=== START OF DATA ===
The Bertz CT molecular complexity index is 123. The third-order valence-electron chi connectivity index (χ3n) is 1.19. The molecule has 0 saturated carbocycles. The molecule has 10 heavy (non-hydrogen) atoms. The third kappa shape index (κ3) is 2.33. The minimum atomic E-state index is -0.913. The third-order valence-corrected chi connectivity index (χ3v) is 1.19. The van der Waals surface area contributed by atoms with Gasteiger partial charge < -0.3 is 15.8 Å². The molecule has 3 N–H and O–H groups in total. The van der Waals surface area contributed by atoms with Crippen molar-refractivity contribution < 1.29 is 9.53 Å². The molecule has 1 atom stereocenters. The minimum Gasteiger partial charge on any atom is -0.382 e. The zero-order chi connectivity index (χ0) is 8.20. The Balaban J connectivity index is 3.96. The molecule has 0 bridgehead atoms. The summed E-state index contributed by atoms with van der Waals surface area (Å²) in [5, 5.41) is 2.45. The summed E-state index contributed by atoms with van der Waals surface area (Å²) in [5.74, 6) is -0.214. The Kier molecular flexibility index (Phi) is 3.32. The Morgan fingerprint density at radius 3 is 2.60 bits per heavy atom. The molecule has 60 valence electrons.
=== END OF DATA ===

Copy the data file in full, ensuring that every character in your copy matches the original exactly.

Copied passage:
The Bertz CT molecular complexity index is 123. The third-order valence-electron chi connectivity index (χ3n) is 1.19. The molecule has 0 saturated carbocycles. The molecule has 10 heavy (non-hydrogen) atoms. The third kappa shape index (κ3) is 2.33. The minimum atomic E-state index is -0.913. The third-order valence-corrected chi connectivity index (χ3v) is 1.19. The van der Waals surface area contributed by atoms with Gasteiger partial charge < -0.3 is 15.8 Å². The molecule has 3 N–H and O–H groups in total. The van der Waals surface area contributed by atoms with Crippen molar-refractivity contribution < 1.29 is 9.53 Å². The molecule has 1 atom stereocenters. The minimum Gasteiger partial charge on any atom is -0.382 e. The zero-order chi connectivity index (χ0) is 8.20. The Balaban J connectivity index is 3.96. The molecule has 0 bridgehead atoms. The summed E-state index contributed by atoms with van der Waals surface area (Å²) in [5, 5.41) is 2.45. The summed E-state index contributed by atoms with van der Waals surface area (Å²) in [5.74, 6) is -0.214. The Kier molecular flexibility index (Phi) is 3.32. The Morgan fingerprint density at radius 3 is 2.60 bits per heavy atom. The molecule has 60 valence electrons.